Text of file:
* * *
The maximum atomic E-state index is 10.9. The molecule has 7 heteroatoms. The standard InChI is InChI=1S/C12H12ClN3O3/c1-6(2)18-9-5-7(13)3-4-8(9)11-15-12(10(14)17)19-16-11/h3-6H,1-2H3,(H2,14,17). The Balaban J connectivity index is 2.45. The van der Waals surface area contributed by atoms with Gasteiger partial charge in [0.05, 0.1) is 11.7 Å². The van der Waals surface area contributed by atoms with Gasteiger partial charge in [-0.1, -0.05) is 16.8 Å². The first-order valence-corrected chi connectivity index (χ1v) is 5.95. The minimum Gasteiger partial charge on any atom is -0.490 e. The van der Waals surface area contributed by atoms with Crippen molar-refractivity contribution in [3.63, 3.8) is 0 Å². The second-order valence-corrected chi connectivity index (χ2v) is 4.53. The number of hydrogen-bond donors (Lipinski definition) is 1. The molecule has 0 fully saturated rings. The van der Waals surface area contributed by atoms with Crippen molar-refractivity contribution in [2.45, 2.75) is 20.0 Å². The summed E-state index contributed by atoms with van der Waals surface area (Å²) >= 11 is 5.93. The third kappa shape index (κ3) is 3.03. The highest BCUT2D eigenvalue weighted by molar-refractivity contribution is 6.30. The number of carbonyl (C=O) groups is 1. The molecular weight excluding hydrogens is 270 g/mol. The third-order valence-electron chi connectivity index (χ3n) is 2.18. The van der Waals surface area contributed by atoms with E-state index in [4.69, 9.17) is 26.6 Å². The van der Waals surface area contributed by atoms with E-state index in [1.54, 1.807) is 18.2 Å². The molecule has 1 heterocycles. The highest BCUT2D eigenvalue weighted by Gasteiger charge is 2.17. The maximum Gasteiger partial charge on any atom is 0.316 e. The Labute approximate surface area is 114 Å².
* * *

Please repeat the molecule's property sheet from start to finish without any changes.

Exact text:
The maximum atomic E-state index is 10.9. The molecule has 7 heteroatoms. The standard InChI is InChI=1S/C12H12ClN3O3/c1-6(2)18-9-5-7(13)3-4-8(9)11-15-12(10(14)17)19-16-11/h3-6H,1-2H3,(H2,14,17). The Balaban J connectivity index is 2.45. The van der Waals surface area contributed by atoms with Gasteiger partial charge in [0.05, 0.1) is 11.7 Å². The van der Waals surface area contributed by atoms with Gasteiger partial charge in [-0.1, -0.05) is 16.8 Å². The first-order valence-corrected chi connectivity index (χ1v) is 5.95. The minimum Gasteiger partial charge on any atom is -0.490 e. The van der Waals surface area contributed by atoms with Crippen molar-refractivity contribution in [3.63, 3.8) is 0 Å². The second-order valence-corrected chi connectivity index (χ2v) is 4.53. The number of hydrogen-bond donors (Lipinski definition) is 1. The molecule has 0 fully saturated rings. The van der Waals surface area contributed by atoms with Crippen molar-refractivity contribution in [2.45, 2.75) is 20.0 Å². The summed E-state index contributed by atoms with van der Waals surface area (Å²) >= 11 is 5.93. The third kappa shape index (κ3) is 3.03. The highest BCUT2D eigenvalue weighted by molar-refractivity contribution is 6.30. The number of carbonyl (C=O) groups is 1. The molecular weight excluding hydrogens is 270 g/mol. The third-order valence-electron chi connectivity index (χ3n) is 2.18. The van der Waals surface area contributed by atoms with E-state index in [4.69, 9.17) is 26.6 Å². The van der Waals surface area contributed by atoms with E-state index in [1.54, 1.807) is 18.2 Å². The molecule has 1 heterocycles. The highest BCUT2D eigenvalue weighted by Gasteiger charge is 2.17. The maximum Gasteiger partial charge on any atom is 0.316 e. The Labute approximate surface area is 114 Å².